The Corner

No Representation, No Taxation

It’s a good thing the DC voting bill died in the Senate this week — it was clearly unconstitutional. It was a rotten solution to an actual problem: the residents of DC, almost by historical accident, don’t have an electoral voice in the House. It’s not exactly a crisis for our democracy, but I think conservatives should have a response to it that goes beyond carrying water for the partisan interests of the GOP. Here’s one of several ideas floated by the Heritage Foundation:

End Federal Taxation. Given its exclusive power over the District, Congress could abolish federal income taxes on District residents, providing a powerful solution to the city’s “taxation without representation” complaint. This is a reasonable compromise and fully within Congress’s powers. Other non-voting territories, like Puerto Rico, do not pay federal income taxes for similar reasons.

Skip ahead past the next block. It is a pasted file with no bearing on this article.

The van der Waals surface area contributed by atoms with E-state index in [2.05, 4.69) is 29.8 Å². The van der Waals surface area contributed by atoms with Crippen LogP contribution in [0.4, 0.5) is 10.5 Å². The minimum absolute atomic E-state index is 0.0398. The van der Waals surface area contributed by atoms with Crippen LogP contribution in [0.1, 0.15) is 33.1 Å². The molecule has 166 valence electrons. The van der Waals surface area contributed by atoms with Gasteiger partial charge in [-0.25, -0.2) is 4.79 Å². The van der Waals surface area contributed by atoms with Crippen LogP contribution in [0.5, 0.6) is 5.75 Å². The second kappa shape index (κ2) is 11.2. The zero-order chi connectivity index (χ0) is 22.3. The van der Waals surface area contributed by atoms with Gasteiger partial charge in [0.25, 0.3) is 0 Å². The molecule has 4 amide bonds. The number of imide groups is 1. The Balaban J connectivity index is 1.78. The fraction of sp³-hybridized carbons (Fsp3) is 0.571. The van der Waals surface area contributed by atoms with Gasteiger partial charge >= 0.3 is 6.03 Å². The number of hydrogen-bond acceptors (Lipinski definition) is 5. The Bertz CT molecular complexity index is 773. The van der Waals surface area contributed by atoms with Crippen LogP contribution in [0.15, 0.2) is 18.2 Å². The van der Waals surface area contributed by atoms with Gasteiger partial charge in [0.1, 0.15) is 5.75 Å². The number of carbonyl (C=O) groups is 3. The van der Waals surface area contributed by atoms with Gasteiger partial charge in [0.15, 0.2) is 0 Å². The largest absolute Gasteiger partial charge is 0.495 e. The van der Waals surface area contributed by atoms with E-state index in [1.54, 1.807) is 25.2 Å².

It would also be good for Jonah’s property value. 

John J. Miller — John J. Miller is the national correspondent for National Review and the director of the Dow Journalism Program at Hillsdale College. His new book is Reading Around: Journalism on Authors, Artists, and Ideas.

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